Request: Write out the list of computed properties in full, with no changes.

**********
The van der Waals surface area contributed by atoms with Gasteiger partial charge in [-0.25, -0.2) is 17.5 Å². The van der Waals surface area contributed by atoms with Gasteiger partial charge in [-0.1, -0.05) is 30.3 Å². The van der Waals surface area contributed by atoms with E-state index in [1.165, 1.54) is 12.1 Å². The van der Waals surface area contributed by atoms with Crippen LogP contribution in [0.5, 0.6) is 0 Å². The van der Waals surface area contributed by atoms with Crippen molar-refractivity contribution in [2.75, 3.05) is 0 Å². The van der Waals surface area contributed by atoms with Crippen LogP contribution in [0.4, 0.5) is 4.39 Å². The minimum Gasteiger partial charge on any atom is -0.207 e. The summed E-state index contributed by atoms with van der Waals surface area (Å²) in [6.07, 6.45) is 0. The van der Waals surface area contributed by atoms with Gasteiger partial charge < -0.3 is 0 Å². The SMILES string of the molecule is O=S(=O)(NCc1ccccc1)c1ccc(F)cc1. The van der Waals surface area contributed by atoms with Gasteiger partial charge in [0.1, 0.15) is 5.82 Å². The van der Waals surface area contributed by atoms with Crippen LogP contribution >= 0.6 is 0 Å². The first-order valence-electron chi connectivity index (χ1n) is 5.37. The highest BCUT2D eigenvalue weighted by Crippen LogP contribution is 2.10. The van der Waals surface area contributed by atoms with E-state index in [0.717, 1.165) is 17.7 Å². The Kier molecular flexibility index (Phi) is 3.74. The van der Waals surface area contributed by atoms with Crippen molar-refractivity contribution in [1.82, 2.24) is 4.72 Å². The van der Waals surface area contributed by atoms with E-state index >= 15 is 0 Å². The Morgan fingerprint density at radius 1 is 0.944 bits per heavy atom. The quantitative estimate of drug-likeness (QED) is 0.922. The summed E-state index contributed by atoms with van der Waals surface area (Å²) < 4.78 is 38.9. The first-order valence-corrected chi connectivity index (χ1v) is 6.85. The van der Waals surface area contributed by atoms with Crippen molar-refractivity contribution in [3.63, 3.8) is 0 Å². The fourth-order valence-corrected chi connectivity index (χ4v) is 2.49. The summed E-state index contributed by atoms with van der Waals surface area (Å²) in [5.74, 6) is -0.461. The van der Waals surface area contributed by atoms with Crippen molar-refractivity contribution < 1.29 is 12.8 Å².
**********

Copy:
The van der Waals surface area contributed by atoms with Gasteiger partial charge in [-0.25, -0.2) is 17.5 Å². The van der Waals surface area contributed by atoms with Gasteiger partial charge in [-0.1, -0.05) is 30.3 Å². The van der Waals surface area contributed by atoms with E-state index in [1.165, 1.54) is 12.1 Å². The van der Waals surface area contributed by atoms with Crippen LogP contribution in [0.5, 0.6) is 0 Å². The van der Waals surface area contributed by atoms with Crippen molar-refractivity contribution in [2.75, 3.05) is 0 Å². The van der Waals surface area contributed by atoms with Crippen LogP contribution in [0.4, 0.5) is 4.39 Å². The minimum Gasteiger partial charge on any atom is -0.207 e. The summed E-state index contributed by atoms with van der Waals surface area (Å²) in [6.07, 6.45) is 0. The van der Waals surface area contributed by atoms with Gasteiger partial charge < -0.3 is 0 Å². The SMILES string of the molecule is O=S(=O)(NCc1ccccc1)c1ccc(F)cc1. The van der Waals surface area contributed by atoms with Gasteiger partial charge in [0.1, 0.15) is 5.82 Å². The van der Waals surface area contributed by atoms with Crippen LogP contribution >= 0.6 is 0 Å². The first-order valence-electron chi connectivity index (χ1n) is 5.37. The highest BCUT2D eigenvalue weighted by Crippen LogP contribution is 2.10. The van der Waals surface area contributed by atoms with E-state index in [0.717, 1.165) is 17.7 Å². The Kier molecular flexibility index (Phi) is 3.74. The van der Waals surface area contributed by atoms with Crippen molar-refractivity contribution in [1.82, 2.24) is 4.72 Å². The van der Waals surface area contributed by atoms with E-state index >= 15 is 0 Å². The Morgan fingerprint density at radius 1 is 0.944 bits per heavy atom. The quantitative estimate of drug-likeness (QED) is 0.922. The summed E-state index contributed by atoms with van der Waals surface area (Å²) < 4.78 is 38.9. The first-order valence-corrected chi connectivity index (χ1v) is 6.85. The van der Waals surface area contributed by atoms with Crippen molar-refractivity contribution in [3.63, 3.8) is 0 Å². The fourth-order valence-corrected chi connectivity index (χ4v) is 2.49. The summed E-state index contributed by atoms with van der Waals surface area (Å²) in [5.74, 6) is -0.461. The van der Waals surface area contributed by atoms with Crippen molar-refractivity contribution < 1.29 is 12.8 Å².